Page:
This is the second and last part of a short series on suggestions for improving sleep without spending a ton of cash. I published part 1 yesterday. We’re continuing with the second half of suggestions provided by Melinda Fulmer from MSN Money. Here are the remaining tips.
6. Set your thermostat between 60 to 68 degrees. A cool, but not cold, temperature helps most people to sleep better.
I always liked to sleep with the thermostat at 72 degrees. In college, my girlfriend liked it much cooler to snuggle under multiple layers of blankets. I preferred not much covering of any kind. I’ve grown to enjoy the layers but I still prefer “freedom.”
7. Use your bed only for sleep and sex. Don’t watch television, read or fill out paperwork in bed.
I moved the computer out of my bedroom a few years ago and I haven’t had a television in my bedroom since the time my only room was a dorm. I do read in bed occasionally, but that hasn’t caused much of a problem. I often just pick up the latest personal finance book I’m reviewing and in many cases a chapter or two gets me in the mood to doze off.
8. Eliminate as much as noise and light as you can from the room. Close the blinds, turn off the TV and tell that snoring spouse to roll over on his or her side. If you have a fan, turn it on to drown out street noise.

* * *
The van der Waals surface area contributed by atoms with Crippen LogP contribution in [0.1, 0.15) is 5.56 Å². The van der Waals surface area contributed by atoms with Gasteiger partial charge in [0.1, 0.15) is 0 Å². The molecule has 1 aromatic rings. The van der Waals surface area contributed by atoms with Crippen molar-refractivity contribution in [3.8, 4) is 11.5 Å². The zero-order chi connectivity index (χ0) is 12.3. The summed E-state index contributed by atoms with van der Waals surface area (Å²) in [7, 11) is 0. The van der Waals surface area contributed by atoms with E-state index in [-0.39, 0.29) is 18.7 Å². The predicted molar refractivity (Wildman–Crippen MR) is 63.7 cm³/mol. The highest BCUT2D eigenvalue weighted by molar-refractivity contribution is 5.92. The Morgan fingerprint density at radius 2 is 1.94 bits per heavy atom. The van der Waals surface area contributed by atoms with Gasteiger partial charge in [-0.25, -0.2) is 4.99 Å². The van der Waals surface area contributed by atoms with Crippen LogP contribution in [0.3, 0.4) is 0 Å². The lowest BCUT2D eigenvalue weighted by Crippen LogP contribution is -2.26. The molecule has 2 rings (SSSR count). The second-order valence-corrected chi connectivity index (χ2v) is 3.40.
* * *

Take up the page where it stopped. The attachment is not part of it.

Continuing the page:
I don’t let my girlfriend snore, and hopefully I don’t snore too much, either. When my downstairs neighbors decide to party until 5:00 am, I get them to quiet down eventually.
9. When your head hits the pillow, imagine a relaxing setting or favorite memory, rather than thinking about sleep.
I have no idea what I’m thinking about when I fall asleep. My mind wanders, and it’s usually not relaxing.
10. If that doesn’t work, try a relaxation exercise, such as tensing and relaxing each section of your body from head to toe as you breathe deeply. Or try counting backward from 100.
The counting backward doesn’t work for me, but I have perfected a relaxation exercise. It’s similar to the suggested one above, but they have the technique reversed. You must start from your toes and go all the way to your head (including down your arms when you get to your shoulders). You must tense and relax each muscle twice and picture a relaxing scene. The scene I use for myself is a beach at night. By the time I get to the top of my head, I’ve lost my sensation of gravity. It can be a very relaxing and effective technique, and usually results in floating and sinking feelings. I’ve administered it to others with much success.
I really believe sleep is important to a full-functioning mind and body. In the past, I’ve had a boss who disagreed with me completely. He was happy sleeping 2 to 3 hours each day and believed that sleep was a waste of time when that time could be better spent working on great projects that help kids and save the world.
Since then, he’s discovered that balance is needed once in a while and humans are designed to require sleep.
What techniques do you use when you’re having problems sleeping, and how much would you spend to fix your sleeping habits?
Updated May 8, 2008 and originally published May 4, 2006. If you enjoyed this article, subscribe to the RSS feed or receive daily emails. Follow @flexo on Twitter and visit our Facebook page for more updates.